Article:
I’m swishing. Oh, you haven’t heard of swishing? It’s the latest craze with ne’er-do-well teeny boppers who spend most of their time making Facebooks and Twitters and listening to Justine Disney Beebs, apparently. All you do is take a big gulp of mouthwash, start swishing, and go about your daily routine. The trend is so hot that there have been reports of swishing sessions that last the course of an entire work day, leaving the swisher’s gum-lines shriveled and their head slightly buzzed from the low alcohol content of over-the-counter mouthwash. Of course, none of that is true, and is in fact the ramblings of a Manboy who has been swishing a little too much mouthwash lately. The irony is that the more I swish, the more addicted I become to the feeling of completely pulverizing your mouth with glorified nail polish remover. After all, that’s really what mouthwash is: a low grade, alcohol-based liquid stripper that should probably be used to polish hub caps, not sterilize our fleshy mouth parts. Then again, what kind of consumer would I be if I didn’t obey those Orwellian mouthwash commercials that demand you purge your mouth of invisible microbes with a tsunami of menthol bathtub gin? Exactly: a terrible one. So I will continue obediently swishing, until all the germs are extinguished and my tongue is a natural shade of neon green. By then I probably won’t be able to eat anything except soup, which is OK in my book. I love soup.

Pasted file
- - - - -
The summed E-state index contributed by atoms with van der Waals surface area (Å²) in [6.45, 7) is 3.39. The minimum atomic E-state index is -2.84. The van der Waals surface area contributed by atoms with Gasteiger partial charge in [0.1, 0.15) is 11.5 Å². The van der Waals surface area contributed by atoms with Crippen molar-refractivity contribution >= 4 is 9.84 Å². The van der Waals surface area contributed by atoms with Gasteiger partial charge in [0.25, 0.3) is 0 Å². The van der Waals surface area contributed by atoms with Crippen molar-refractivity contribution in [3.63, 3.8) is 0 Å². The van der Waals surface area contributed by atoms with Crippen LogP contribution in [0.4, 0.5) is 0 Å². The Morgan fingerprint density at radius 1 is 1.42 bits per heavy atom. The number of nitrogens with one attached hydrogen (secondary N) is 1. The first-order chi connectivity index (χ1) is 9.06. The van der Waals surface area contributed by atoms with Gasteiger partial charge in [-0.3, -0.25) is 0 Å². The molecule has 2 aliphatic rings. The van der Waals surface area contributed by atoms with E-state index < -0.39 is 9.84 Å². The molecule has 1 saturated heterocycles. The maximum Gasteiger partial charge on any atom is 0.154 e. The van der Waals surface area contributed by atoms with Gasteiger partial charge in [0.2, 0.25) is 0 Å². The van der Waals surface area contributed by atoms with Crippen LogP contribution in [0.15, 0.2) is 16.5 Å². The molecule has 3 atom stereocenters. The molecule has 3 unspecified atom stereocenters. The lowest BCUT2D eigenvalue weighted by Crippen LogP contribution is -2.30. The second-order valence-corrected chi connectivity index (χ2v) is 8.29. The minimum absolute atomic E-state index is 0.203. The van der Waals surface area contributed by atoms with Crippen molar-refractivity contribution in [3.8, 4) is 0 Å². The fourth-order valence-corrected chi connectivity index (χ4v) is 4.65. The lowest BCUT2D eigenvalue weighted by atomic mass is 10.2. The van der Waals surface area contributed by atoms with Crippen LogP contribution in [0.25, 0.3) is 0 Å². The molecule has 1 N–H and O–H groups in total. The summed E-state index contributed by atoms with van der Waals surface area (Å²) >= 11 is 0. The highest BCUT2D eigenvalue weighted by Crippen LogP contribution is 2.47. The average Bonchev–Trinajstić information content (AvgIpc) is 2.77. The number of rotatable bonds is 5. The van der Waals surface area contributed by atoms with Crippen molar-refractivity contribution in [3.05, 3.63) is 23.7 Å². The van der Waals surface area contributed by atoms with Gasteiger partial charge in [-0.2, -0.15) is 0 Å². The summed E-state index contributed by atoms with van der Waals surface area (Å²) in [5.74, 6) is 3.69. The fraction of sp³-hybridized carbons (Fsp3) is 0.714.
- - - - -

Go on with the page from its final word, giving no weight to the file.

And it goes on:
Pencil me in. I’m not trying to schedule a meet and greet or a meet and shame publicly, I’m simply expressing my appreciation for one of the simplest and most reliable instruments ever conceived: the pencil. Forget your dog, or the best man/maid of honor at your wedding – when it comes to Man’s Best Friend, the pencil stands alone. Or is it cheese that stands alone? Hmm. I really don’t want to offend any readers who happen to be Extreme Cheese Lovers, but then again, this blog was supposed to be all about pencils. As a compromise, for those of you who take your cheese very seriously, just replace the word “pencil” with the word “cheese” whenever it subsequently appears. That way you can have your pencil (cheese) and eat it too. See? It’s win-win. Back to pencils. Understated yet bold, durable yet precise, the pencil possesses a characteristic duality unmatched by any member of the writing utensil family. Think about it: you can bite, tap, pick and thwap that Number Two all day long and it’s not going to spring a leak and stain your new dress shirt like some instruments I know [cough] pen [cough]. Sure, pencils have a few shortcomings, like requiring constant sharpening and smelling faintly of dirty hamster cages, but these cons are overshadowed by the innumerable pros that make pencils the Writing Utensil of the People. Also, they wonderfully compliment any charcuterie or fruit plate being passed at a fancy cocktail party. That one was for you, Cheese Heads.